Summary From Goodreads:
Old Gods never die…
Or so Athena thought. But then the feathers started sprouting beneath her skin, invading her lungs like a strange cancer, and Hermes showed up with a fever eating away his flesh. So much for living a quiet eternity in perpetual health.
Desperately seeking the cause of their slow, miserable deaths, Athena and Hermes travel the world, gathering allies and discovering enemies both new and old. Their search leads them to Cassandra—an ordinary girl who was once an extraordinary prophetess, protected and loved by a god.
These days, Cassandra doesn’t involve herself in the business of gods—in fact, she doesn’t even know they exist. But she could be the key in a war that is only just beginning.
Because Hera, the queen of the gods, has aligned herself with other of the ancient Olympians, who are killing off rivals in an attempt to prolong their own lives. But these anti-gods have become corrupted in their desperation to survive, horrific caricatures of their former glory. Athena will need every advantage she can get, because immortals don’t just flicker out.
Every one of them dies in their own way. Some choke on feathers. Others become monsters. All of them rage against their last breath.
The Goddess War is about to begin.
If you’ll excuse me for just one second, there is something very important I need to do.
Alright, much better. Antigoddess, in case the outburst didn’t clue you in, is absolutely fabulous. I have loved mythology, Greek mythology in particular, since grade school, so this book and I were meant to be. However, even if you don’t have a fondness for mythology going into Antigoddess I think you’ll love it (almost) as much as I did.
Kendare Blake is a genius for putting that spin on the gods, making them seem almost human with their illnesses. It’s something that just isn’t done, making the gods, those that are immortal, incredibly powerful, and sometimes seemingly invincible against every force but themselves, die? It’s so crazy that it works. Instead of having a disconnect with this all powerful being because we have such a hard time relating to them, they become vulnerable, and all humans can relate to that feeling. What got me the most about using this tactic, is that I felt such an overwhelming sadness, seeing these gods weaken, as well as feeling outraged that they had to suffer. The emotions were intense and they drove me through the book at a pretty frantic speed. I NEEDED the gods to find a solution, a good one, something to set things right. This isn’t how it is supposed to be, fix them already! No worries, I won’t spoil what happens for you. 🙂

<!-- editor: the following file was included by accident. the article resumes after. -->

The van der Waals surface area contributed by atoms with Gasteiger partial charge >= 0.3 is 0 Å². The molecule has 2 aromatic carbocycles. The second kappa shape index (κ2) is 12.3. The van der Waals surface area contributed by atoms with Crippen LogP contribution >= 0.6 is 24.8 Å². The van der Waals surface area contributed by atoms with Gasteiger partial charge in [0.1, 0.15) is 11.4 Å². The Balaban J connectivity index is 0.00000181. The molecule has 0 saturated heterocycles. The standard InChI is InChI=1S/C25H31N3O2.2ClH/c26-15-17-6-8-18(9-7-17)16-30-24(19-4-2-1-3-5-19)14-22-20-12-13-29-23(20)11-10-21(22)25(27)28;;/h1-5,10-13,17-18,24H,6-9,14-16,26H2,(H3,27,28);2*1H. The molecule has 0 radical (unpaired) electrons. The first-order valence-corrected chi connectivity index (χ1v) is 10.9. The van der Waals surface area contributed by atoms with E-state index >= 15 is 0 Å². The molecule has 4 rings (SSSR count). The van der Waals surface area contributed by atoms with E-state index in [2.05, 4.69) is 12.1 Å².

Ooo, and to continue my squeegasm (that’s a thing right?) can I mention how wonderful it is seeing things from Athena’s perspective? Let me break it down for you. WE GET TO SEE THINGS FROM THE VIEW OF A GODDESS! So ya, awesome. She’s fun, she can be a hard-ass a lot of the time but she isn’t without some kindness for those she really cares about. I loved her character. If this is what the “real” Athena is/was like sign me up. I wanted to give her a hug so many times in this book, especially when she doubted herself, but I’d just get my block knocked off, so probably a good thing I’m not a character in Antigoddess. ^.^
We do also get to see things from Cassandra’s point of view. While it wasn’t nearly as fun as the thrill ride with Athena, Cassandra is the linchpin of the book, we need her to be the transitional piece between human feelings and those of the gods. You can relate to her. She’s in love but it gets complicated and she doesn’t really know what to do about it, she’s got these cool powers but doesn’t really know how to utilize them or what they are for, and despite being swept up in the madness that is the gods she clings to those she cares about most, her family and friends, and the town she calls home. She just wants what is familiar. The lovey dovey feelings she had toward Aiden, her boyfriend, were a smidge over the top which felt right being she is a teenager and they (thank goodness) didn’t overwhelm the other parts of the book.
Aiden, the love interest, is pretty typical in most respects. He’s a strong, I’ll-always-be-there-for-you type boyfriend, but with secrets he keeps even from Cassandra. Luckily, he’s not perfect, he shows some flaws here and there (can’t go into detail without spoilers) that keep him from feeling fake or a stereotype/cookie-cutter model. Aiden just wants to be with Cassandra, that’s what is important to him above all else, and he’ll do anything to keep them together. It’s pretty hard not to like the guy for that alone.
There are epic battles between gods in this book. I really shouldn’t have to go more into the plot or goings on than that, but I will. ^.^ We have a human who might be a prophetess discovering her place in a world she didn’t know existed. Gods turning evil and doing everything they can to survive, at great cost to themselves and their siblings. Blake takes us on a journey where we learn more about the gods, why they are the way they are, how they connect and where their allegiances lie. The world, the cast, and the story are perfectly blended together and the writing is just as amazing as in Blake’s previous works that I loved (Anna Dressed in Blood & Girl of Nightmares) and simply put I loved Antigoddess.
This is my favorite book of the year. As much as I enjoyed some of my other reads, Antigoddess surpasses them all, it’s just the perfect mix of everything I enjoy. The character’s voices are unique, the transitions are crisp and smooth, the world is dazzling, the relationships sweet, and the action intense. I couldn’t ask for more. Loved it. Definitely one I would recommend to ANY reader.
Goodreads 2013 Reading Challenge #136/200